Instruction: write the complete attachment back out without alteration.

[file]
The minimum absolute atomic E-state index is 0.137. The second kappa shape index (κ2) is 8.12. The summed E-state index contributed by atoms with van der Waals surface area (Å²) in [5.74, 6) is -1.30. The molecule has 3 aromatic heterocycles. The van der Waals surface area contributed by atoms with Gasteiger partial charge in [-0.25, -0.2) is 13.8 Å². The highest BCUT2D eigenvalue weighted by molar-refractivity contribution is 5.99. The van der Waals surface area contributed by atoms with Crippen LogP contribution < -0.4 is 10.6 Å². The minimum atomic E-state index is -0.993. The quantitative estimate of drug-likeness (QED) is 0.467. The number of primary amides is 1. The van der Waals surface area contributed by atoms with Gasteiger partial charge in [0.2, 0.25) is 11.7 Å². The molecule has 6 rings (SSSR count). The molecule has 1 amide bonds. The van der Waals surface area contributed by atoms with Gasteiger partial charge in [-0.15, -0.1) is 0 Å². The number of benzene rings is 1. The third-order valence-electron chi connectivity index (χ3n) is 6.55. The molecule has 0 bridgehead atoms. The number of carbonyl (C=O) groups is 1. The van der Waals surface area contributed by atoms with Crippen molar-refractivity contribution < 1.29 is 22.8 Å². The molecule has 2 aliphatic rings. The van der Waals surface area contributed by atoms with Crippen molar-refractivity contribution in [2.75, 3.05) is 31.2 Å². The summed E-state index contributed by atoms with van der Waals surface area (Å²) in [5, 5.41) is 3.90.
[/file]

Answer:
The minimum absolute atomic E-state index is 0.137. The second kappa shape index (κ2) is 8.12. The summed E-state index contributed by atoms with van der Waals surface area (Å²) in [5.74, 6) is -1.30. The molecule has 3 aromatic heterocycles. The van der Waals surface area contributed by atoms with Gasteiger partial charge in [-0.25, -0.2) is 13.8 Å². The highest BCUT2D eigenvalue weighted by molar-refractivity contribution is 5.99. The van der Waals surface area contributed by atoms with Crippen LogP contribution < -0.4 is 10.6 Å². The minimum atomic E-state index is -0.993. The quantitative estimate of drug-likeness (QED) is 0.467. The number of primary amides is 1. The van der Waals surface area contributed by atoms with Gasteiger partial charge in [0.2, 0.25) is 11.7 Å². The molecule has 6 rings (SSSR count). The molecule has 1 amide bonds. The van der Waals surface area contributed by atoms with Gasteiger partial charge in [-0.15, -0.1) is 0 Å². The number of benzene rings is 1. The third-order valence-electron chi connectivity index (χ3n) is 6.55. The molecule has 0 bridgehead atoms. The number of carbonyl (C=O) groups is 1. The van der Waals surface area contributed by atoms with Crippen molar-refractivity contribution < 1.29 is 22.8 Å². The molecule has 2 aliphatic rings. The van der Waals surface area contributed by atoms with Crippen molar-refractivity contribution in [2.75, 3.05) is 31.2 Å². The summed E-state index contributed by atoms with van der Waals surface area (Å²) in [5, 5.41) is 3.90.